At the black TDOR, family members of two of the deceased were present. (That means that the families of the other two women did not attend.*) Many people have a hard time accepting the concept of transgender. Many people are uncomfortable around trans people. But I permit myself to believe that most of those people don't want trans people dead. And if they could sit in a room with the grandmothers of two dead trans women, listen to them talk about the grandchildren they loved, I believe they would be more likely to decide that trans people should be safe. (The grandmothers invariably referred to the deceased with male pronouns. That is what it means to be trans: that even people who love you and mourn for you will get your name and pronouns wrong.)

The other image I carried away with me was the image of beautiful black trans women. It might seem superficial to speak of their beauty. And yet it is their beauty that makes them a target. It is their femaleness that makes them a target. It is their sexuality that makes them a target. To look at them, you would think they didn't know they had anything to be ashamed of. I could almost believe they were living on lessons passed down from some primeval time, before our society decided that beauty and femaleness and sexuality were things to be hated.

Like soldiers on a battlefield, they see their comrades fall around them. "That could have been me." "I could be next." And yet soldiers have guns to defend themselves, they have armor and tanks and drones. Trans women of color live in more danger than any other group of people in America. And yet I have never seen so much pride.

Personally, I've always sought refuge in silence and concealment. When someone disapproves of something I do, it would never occur to me to repeat it over again, bigger and louder. Like these women do. Watching them, I start to think there is something in it.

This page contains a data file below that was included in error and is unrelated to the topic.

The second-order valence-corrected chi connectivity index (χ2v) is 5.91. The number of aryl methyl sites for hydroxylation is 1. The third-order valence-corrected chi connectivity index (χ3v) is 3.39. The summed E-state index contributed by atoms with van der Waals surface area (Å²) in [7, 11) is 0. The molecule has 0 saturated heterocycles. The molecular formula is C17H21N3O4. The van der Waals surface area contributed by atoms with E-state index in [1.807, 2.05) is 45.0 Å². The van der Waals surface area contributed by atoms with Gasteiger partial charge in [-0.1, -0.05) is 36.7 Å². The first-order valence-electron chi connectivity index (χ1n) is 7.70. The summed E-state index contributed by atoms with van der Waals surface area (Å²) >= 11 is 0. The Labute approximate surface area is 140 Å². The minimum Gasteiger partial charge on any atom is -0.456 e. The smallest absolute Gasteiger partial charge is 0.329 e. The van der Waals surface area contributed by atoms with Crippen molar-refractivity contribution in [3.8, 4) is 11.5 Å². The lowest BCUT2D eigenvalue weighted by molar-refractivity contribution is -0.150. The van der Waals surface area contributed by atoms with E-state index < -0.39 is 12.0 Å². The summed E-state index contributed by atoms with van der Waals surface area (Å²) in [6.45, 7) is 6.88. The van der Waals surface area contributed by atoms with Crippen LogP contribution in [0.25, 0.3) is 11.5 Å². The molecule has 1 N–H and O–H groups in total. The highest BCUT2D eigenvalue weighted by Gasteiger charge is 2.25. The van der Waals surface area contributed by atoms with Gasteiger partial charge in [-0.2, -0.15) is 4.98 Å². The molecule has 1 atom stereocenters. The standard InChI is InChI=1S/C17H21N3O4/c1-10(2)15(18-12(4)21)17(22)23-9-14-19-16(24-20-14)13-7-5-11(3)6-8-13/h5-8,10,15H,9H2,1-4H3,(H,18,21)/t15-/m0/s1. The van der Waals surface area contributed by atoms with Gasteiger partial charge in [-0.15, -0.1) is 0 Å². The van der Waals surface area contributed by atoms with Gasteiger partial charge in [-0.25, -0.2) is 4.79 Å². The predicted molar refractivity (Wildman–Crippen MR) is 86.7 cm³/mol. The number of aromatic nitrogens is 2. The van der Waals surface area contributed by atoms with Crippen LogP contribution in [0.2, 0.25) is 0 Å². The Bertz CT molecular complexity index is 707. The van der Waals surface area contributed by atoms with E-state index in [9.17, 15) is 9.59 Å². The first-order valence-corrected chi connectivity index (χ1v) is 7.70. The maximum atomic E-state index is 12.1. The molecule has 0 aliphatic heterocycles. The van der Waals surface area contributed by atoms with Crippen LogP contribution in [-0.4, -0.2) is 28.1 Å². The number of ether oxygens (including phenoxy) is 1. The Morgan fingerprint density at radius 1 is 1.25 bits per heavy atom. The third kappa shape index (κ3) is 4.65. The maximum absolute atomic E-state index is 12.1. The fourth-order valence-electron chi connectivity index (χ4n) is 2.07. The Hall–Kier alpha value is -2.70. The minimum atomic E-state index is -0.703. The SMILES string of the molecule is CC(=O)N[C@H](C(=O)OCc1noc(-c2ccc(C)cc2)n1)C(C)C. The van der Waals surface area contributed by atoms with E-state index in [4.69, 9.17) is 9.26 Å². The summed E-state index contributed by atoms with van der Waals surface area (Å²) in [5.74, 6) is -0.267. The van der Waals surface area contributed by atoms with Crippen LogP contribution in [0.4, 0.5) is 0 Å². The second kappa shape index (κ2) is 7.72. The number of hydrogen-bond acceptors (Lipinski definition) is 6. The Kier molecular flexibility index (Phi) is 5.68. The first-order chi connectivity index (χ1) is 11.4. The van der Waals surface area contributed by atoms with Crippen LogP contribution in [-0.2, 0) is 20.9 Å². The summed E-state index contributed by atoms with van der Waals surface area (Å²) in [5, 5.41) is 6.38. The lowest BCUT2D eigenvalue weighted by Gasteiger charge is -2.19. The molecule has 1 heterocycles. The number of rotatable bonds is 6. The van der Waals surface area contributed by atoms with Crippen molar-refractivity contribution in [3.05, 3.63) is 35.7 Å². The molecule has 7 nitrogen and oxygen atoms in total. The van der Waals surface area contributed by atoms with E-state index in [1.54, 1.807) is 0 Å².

Most people still believe that transgender is a "sickness." And if you start with that assumption, it might seem reasonable for these women to be rejected by their families. If they end up living on the street, selling their bodies in order to survive, it's their own fault. No one asked them to behave the way that they do. When they die . . . as one Internet commenter remarked, it's just "Darwinism at work." (I believe this person was referring to LGBT people as a whole.) They contribute nothing to society and the sooner they die off, the better.

On the other hand, our society is arranged according to a certain hierarchy. Considered from that point of view, the fact that black female trans sex workers end up at the bottom of the hierarchy is no accident. In our society, blackness is devalued. Femaleness is devalued. Sex is devalued. Gender non-conformity is devalued. And so we have these lives, and these deaths.

*Update: Tela writes: "I found out why the other two families didn't come, one mother had a stroke the day of the event and the other was only the sister and that death was the most recent as in it's only been a month so I don't think she wanted to reopen the wound as she is trying desperately to move forward."